Topic Director: Peter Conn
Vartan Gregorian Professor of English, Penn
The notion of “network” is a key to contemporaneity. As the new century opens, words beginning with “inter-“ hold a special cachet, for the world has never felt so small, so dense with interconnections, interrelations, and interdependencies. Even “six degrees of separation” seems intolerably remote by our day. The central task of twenty-first-century education and culture may well be to help us adjust to this unprecedented state of affairs, to expand from individuals or nationals to citoyens sans frontières.
As humanists, we might embrace this future by discovering its image in the past. History is replete with examples of interconnection. The subject peoples of the Persian or Roman Empires contended with the enforced centripetalism of these ancient networks. "Connection" means something quite different for diasporic peoples. Adherents of the world’s major religions have for centuries participated in communities that overarch languages, nations, geography, and period divides, and movements in philosophy and the arts link free spirits through ideas and visions. Every communicational technology, from clay tablets to the printing press to photography, has offered new modalities of interconnection.
But is the past a faithful guide to contemporary connection? Now, in a world in which place is increasingly irrelevant and ideas spread instantly, we might wonder whether “affinity,” “influence,” and “allegiance” mean what they previously have. Would it be reasonable to think, for example, that we are moving toward a state in which "world music" and "world art” would be equivalent to “music” and “art” tout court? In that case, the humanities may well be led into a new phase of research into universals.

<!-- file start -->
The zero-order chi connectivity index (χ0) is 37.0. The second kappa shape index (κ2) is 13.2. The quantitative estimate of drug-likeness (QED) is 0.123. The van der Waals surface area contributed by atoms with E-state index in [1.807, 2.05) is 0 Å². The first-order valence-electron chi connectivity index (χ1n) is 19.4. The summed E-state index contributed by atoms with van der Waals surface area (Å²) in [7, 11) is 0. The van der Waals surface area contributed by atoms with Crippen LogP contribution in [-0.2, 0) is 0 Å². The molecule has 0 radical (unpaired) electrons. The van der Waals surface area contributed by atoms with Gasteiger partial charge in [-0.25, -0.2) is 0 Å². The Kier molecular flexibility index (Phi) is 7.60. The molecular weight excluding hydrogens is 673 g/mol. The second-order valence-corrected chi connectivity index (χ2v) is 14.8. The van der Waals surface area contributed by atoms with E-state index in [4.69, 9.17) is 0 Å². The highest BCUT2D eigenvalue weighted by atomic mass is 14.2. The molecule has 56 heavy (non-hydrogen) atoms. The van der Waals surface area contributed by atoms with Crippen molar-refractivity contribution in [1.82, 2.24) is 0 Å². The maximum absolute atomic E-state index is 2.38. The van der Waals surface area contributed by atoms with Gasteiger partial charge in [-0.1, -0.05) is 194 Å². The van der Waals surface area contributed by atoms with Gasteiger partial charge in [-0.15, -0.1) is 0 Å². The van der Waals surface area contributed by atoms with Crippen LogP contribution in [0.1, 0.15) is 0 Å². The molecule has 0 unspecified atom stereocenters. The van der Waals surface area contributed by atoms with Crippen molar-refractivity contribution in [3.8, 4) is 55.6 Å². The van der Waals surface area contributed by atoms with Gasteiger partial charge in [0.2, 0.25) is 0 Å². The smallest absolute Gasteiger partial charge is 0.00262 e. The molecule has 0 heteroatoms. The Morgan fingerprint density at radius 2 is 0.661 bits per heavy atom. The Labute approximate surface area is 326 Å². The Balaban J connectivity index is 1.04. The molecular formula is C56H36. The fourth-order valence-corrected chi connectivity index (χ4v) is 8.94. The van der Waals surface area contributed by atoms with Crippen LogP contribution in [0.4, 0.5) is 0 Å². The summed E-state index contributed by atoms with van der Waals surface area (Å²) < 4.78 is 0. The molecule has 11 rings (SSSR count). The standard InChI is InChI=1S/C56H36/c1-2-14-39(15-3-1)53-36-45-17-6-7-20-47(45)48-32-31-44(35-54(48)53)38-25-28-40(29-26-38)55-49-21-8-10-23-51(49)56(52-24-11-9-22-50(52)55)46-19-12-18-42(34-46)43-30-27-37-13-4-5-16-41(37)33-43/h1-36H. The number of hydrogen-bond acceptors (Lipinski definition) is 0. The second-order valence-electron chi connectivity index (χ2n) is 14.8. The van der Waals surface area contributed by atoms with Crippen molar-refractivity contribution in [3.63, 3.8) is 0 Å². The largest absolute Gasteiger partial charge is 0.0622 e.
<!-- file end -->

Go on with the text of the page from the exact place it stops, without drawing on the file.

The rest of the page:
The multiplication of human contacts seems like progress of some sort—a very good thing. But why it is so good is not easy to articulate. You Tube, out-sourcing, and global hedge funds are not exactly what the writers of the United Nations Charter had in mind when they spoke of the “family of man” and universal human rights. Besides, in our day, increased interconnection is as likely to provoke collision as peace and communication. The popularity of Samuel Huntington's Clash of Civilizations and Benjamin Barber's MacWorld and Jihad suggests a widespread resistance to connection. Indeed, a strong current in contemporary debate might be called "the wish for disconnection": nostalgia for the local—even the parochial. The desire to express distinction and difference has been discussed (by Bourdieu and others) as a marker of class; with the new cosmopolitanism, it is increasingly a pan-class imperative.
Globalism's discontents surface, too, in fear at the sheer scale of global systems. On a personal level, we are so thoroughly “plugged in” and “networked” that when technology fails, we feel lost. The borders between public and private, work and leisure—the very concept of individuality itself—are becoming bewilderingly destabilized. The threat of networks going haywire haunts us: pandemics brought on by the ease of international travel and trade, worldwide economic collapse caused by the global entanglement of markets, vast webs of international terrorism ready to pounce, and the “inconvenient truth” that we may have disrupted forever the intricate interdependencies of nature. Globalism has made the scenarios of science fiction and espionage thrillers our everyday reality.
Connect with us in 2009–2010 as the Penn Humanities Forum hosts a wide-ranging conversation on these issues.
Peter Conn, Topic Director
Wendy Steiner, Penn Humanities Forum
Penn Humanities Forum on Connections
Topic Director: Peter Conn